FW: Linux on 857T?

Jerry Van Baren vanbaren_gerald at si.com
Wed Jan 23 22:51:43 EST 2002

Just one dumb question: do you have branches to self in ALL the unused
exceptions (since you don't appear to be using any in your monitor, that
would be all but the reset exception)?  Is it possible you are getting a
different exception and your CPU is executing uninitialized memory (opcode
0x00xxxxxx appears to be illegal -- opcodes 0xFFxxxxxx are floating point
instructions that tend to cause floating point exceptions).

Try filling all unused memory (or at least the exception vector area) with
branches to self.  If I read my S-record file correctly, this looks like
0x48000000.  Now if your CPU decides to jump somewhere unexpected, at least
you will stop it in its tracks at the (unexpected) destination and be able
to see where it jumped to.  The question remains "why" at that point, but
you will have one more piece of the puzzle, as well as a smoking gun to
beat up your hardware guys up (to mix my metaphors :-).

If unexpected jumps are occurring, you could also try filling memory with a
jump to a routine that toggles an output line.  If you get lucky and it
works, you can trigger your logic analyzer on the output line and get a
back trace of where you were before you jumped.

Good luck, sounds like flaky hardware.  That's always the worst thing to
debug :-(.


At 06:36 PM 1/22/2002 -0700, Kerl, John wrote:


>We have three alpha boards which are in some working order.
>Board A, let's call it, is the best one, and the one I've
>been using for all the things I discussed in my recent
>postings.  Boards B and C, on the other hand, haven't been
>"working" for a few weeks, so I pretty much forgot about
>them, as I will explain.

[major snip]

>* On board A, this works fine.  But on boards B and C,
>   the probe reveals that I am taking an ITLB miss (!!!)
>   while trying to return from the LED-write routine.
>   The latter is very simple; it looks like this:
>         #define CPLD_ADDR 0x38100002
>         #define CPLD_REG  (*(volatile int16u *)CPLD_ADDR)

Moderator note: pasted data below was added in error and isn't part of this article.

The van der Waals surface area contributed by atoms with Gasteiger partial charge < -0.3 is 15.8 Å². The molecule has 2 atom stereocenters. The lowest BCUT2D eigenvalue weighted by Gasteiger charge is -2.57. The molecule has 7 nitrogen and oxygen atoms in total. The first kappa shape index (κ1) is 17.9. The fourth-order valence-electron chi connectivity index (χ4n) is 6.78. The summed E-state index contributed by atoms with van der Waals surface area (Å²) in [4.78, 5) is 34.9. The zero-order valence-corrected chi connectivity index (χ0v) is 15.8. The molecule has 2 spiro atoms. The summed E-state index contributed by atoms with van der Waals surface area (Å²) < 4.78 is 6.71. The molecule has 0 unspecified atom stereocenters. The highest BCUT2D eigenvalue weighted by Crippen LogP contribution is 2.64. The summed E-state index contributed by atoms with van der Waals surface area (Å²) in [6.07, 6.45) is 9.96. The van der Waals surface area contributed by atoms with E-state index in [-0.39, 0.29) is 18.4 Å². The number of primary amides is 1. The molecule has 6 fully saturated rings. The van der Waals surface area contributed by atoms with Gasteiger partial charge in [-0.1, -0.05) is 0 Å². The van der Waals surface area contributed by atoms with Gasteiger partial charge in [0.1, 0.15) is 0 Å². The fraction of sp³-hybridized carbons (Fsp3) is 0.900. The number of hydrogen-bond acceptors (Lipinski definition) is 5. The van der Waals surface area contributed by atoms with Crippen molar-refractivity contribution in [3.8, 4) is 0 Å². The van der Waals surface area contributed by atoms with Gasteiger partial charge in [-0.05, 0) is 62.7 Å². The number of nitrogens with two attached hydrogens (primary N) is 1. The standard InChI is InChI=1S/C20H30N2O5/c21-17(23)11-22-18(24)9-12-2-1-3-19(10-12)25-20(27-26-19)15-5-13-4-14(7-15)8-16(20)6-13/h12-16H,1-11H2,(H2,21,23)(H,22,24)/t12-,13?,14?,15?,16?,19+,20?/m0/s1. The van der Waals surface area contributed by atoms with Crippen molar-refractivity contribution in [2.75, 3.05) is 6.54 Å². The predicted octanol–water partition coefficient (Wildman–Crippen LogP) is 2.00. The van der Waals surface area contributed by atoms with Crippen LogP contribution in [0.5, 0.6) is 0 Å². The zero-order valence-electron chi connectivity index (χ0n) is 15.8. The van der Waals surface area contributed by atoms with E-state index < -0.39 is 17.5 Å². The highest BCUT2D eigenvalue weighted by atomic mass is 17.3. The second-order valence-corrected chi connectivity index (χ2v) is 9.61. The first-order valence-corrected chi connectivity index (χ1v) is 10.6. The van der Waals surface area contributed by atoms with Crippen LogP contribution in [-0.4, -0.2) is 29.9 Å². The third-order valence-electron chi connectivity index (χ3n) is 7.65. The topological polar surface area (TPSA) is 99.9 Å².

>         void LED_dev_write(
>                 int32u value)
>         {
>         #ifndef NO_LED // In the build file
>                 CPLD_REG = ((~(int16u)value & 0xff) << 8);
>         #endif
>         }
>   which just boils down to about a half-dozen instructions,
>   ending in an sth and a blr.
>* The probe shows instructions up to the sth, but not the blr.
>   Instead, the next value for the PC, as I single-step in the
>   probe, is 0x00001104 (which is the NIP for ITLB-miss exception).
>Now, if I #define NO_LED in my build file, then the debug
>monitor doesn't write LEDs -- and runs fine (!) on all
>three boards.  And the only code change between those two
>cases is whether or not I do that LED write via the CPLD.
>There are two very weird things:
>* On all three boards, currently the MMU and cache are
>   never enabled by any copy of my debug monitor.  Only
>   Linux enables them, when and if I run it. I don't see how
>   I can *possibly* be taking an ITLB miss in my code when
>   the MMU is not even enabled.  In fact, I can print out the
>   MSR in my debug monitor & see that bits 24-25 are zero.
>* Even if the TLBs are somehow used when the MMU is not
>   enabled (I need to check the 857 manual), I see *no* way
>   I should ever be getting any TLB miss.  The DTLB and ITLB
>   are both supposedly 32 entries each; I am only loading up
>   21 entries for data and 11 for instructions with a very
>   simple 1-1 virtual-physical mapping, with 8MB page sizes.
>   TLB entries should (in my understanding) *never* get
>   pushed out, if I'm not putting new ones in.

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